|Re: What % of households gravitate to kitchen?||<– Date –> <– Thread –>|
|From: ken (gebserspeakeasy.net)|
|Date: Tue, 6 Jun 2006 03:27:27 -0700 (PDT)|
Generally I don't spend much time in the kitchen, so having a view while there is lower on my list of priorities than things like convenience, ease of cleaning, safety, accessibility and other considerations. A view is nice but not a deal breaker. If I want something to look at while doing the dishes or whatever, I could put up a bird feeder outside a little window. The times when I do spend more time in the kitchen is when other people are there with me. Then I don't need to commune with people outside the window. If I want to talk to people walking by, then I can sit on porch. This should be signal enough that I'm open to conversation. In inclimate weather there's a telephone or community house. Re: picture windows, I'd agree with Frank Lloyd Wright that while it's generally good to mitigate the distinction between inner and outer, picture windows take away privacy. They're also expensive and not as energy-efficient or as safe as a smaller window would be. I'd agree that community should be a seemless part of living, but we should be able to choose privacy also. Fillard Rhyne wrote: > The past few years, I've repeatedly heard people recommend designing > units with the kitchens in the front, the point being that the > room(s) where people spend most of their time should be placed where > the connection to the community is strongest. > > I agree that locating the main "active room" in the front of the > house is a great idea, but wonder what percentage of households (that > don't already have the kitchen in front) actually spend more time in > the kitchen than in any other one room. Are we talking a huge > majority, like 80%, or is it more like 40% with the other households > split among the living room, the den, the bedrooms, the garden, etc.? > Anybody know? > > I currently live by myself (not in a cohousing community yet) and > work at home five days a week. It would be easy to go stir crazy, but > fortunately my front room has a big picture window that looks out > into the neighborhood -- I love it, it helps me feel like I'm part of > the world. I spend most of my waking hours there as it's my > combination living room/dining room/office. And even when chopping > vegetables, why stand at a counter when I can sit at a desk or table > in my living room? I'm not big on standing. :-) > > Anyway, it would be depressing to move someplace where I still spent > most of my time in my living room/dining room/office, but said room > was now tucked away in the back somewhere. And it would be rough to > pay a customization fee to get my living room up front where I want > it, and then not be able to find a buyer when/if I needed to move. > Thus my interest in knowing exactly how common the phenomenon is. > > (Part of the issue may be the distinction between where people spend > their time, period, and where people spend their "active" time or > "social" time.) > > Thanks, Fillard 503-777-0117 http://www.fillard.com > > "We demand rigidly defined areas of doubt and uncertainty!" - The > Hitchhiker's Guide to the Galaxy > _________________________________________________________________ > Cohousing-L mailing list -- Unsubscribe, archives and other info at: > http://www.cohousing.org/cohousing-L/ > > -- As a statistic, the US Unemployment Rate is like saying that no one is drowning because the flood waters have risen only five inches today.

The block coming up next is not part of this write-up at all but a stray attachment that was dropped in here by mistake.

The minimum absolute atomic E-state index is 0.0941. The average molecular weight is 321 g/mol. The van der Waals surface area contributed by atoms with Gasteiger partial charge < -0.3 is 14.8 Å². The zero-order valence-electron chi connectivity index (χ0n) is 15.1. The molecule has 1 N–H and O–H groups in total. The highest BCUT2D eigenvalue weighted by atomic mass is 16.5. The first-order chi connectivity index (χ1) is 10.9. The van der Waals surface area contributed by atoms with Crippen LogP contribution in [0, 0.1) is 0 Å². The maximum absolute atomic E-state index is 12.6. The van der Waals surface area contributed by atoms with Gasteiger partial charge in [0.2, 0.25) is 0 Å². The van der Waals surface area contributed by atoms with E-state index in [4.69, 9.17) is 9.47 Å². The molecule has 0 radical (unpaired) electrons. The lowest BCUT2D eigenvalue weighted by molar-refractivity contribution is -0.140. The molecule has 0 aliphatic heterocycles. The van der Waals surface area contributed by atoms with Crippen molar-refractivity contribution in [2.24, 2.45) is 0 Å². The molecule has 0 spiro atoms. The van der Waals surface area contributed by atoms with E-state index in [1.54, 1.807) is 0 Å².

What % of households gravitate to kitchen? Fillard Rhyne, June 5 2006
- Re: What % of households gravitate to kitchen? ken, June 6 2006
- Re: What % of households gravitate to kitchen? Sharon Villines, June 6 2006
- Re: What % of households gravitate to kitchen? Carol Robinson, June 6 2006
- Re: What % of households gravitate to kitchen? OldSol, June 6 2006
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